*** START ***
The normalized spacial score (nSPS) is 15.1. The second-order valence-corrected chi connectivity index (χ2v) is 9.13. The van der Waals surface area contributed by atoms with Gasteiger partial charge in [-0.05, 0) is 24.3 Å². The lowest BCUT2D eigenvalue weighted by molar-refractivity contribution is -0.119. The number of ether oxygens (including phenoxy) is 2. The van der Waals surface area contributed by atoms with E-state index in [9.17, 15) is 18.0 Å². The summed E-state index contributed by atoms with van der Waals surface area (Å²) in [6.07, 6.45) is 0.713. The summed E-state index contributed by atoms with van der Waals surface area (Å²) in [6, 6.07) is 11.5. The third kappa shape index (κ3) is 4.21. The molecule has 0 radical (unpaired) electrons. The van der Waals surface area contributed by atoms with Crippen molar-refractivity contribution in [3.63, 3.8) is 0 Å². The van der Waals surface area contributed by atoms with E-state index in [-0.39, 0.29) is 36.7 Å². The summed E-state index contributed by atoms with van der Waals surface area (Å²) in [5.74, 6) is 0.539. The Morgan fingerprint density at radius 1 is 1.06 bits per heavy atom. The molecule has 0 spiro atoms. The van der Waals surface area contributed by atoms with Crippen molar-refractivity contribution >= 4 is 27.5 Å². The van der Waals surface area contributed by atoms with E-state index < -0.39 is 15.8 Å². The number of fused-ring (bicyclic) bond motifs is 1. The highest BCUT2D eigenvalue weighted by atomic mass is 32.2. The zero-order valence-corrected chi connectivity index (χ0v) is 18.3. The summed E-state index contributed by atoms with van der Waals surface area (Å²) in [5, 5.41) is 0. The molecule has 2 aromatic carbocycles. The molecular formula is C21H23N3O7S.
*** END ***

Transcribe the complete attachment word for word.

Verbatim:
The normalized spacial score (nSPS) is 15.1. The second-order valence-corrected chi connectivity index (χ2v) is 9.13. The van der Waals surface area contributed by atoms with Gasteiger partial charge in [-0.05, 0) is 24.3 Å². The lowest BCUT2D eigenvalue weighted by molar-refractivity contribution is -0.119. The number of ether oxygens (including phenoxy) is 2. The van der Waals surface area contributed by atoms with E-state index in [9.17, 15) is 18.0 Å². The summed E-state index contributed by atoms with van der Waals surface area (Å²) in [6.07, 6.45) is 0.713. The summed E-state index contributed by atoms with van der Waals surface area (Å²) in [6, 6.07) is 11.5. The third kappa shape index (κ3) is 4.21. The molecule has 0 radical (unpaired) electrons. The van der Waals surface area contributed by atoms with Crippen molar-refractivity contribution in [3.63, 3.8) is 0 Å². The van der Waals surface area contributed by atoms with E-state index in [-0.39, 0.29) is 36.7 Å². The summed E-state index contributed by atoms with van der Waals surface area (Å²) in [5.74, 6) is 0.539. The Morgan fingerprint density at radius 1 is 1.06 bits per heavy atom. The molecule has 0 spiro atoms. The van der Waals surface area contributed by atoms with Crippen molar-refractivity contribution >= 4 is 27.5 Å². The van der Waals surface area contributed by atoms with E-state index < -0.39 is 15.8 Å². The number of fused-ring (bicyclic) bond motifs is 1. The highest BCUT2D eigenvalue weighted by atomic mass is 32.2. The zero-order valence-corrected chi connectivity index (χ0v) is 18.3. The summed E-state index contributed by atoms with van der Waals surface area (Å²) in [5, 5.41) is 0. The molecule has 2 aromatic carbocycles. The molecular formula is C21H23N3O7S.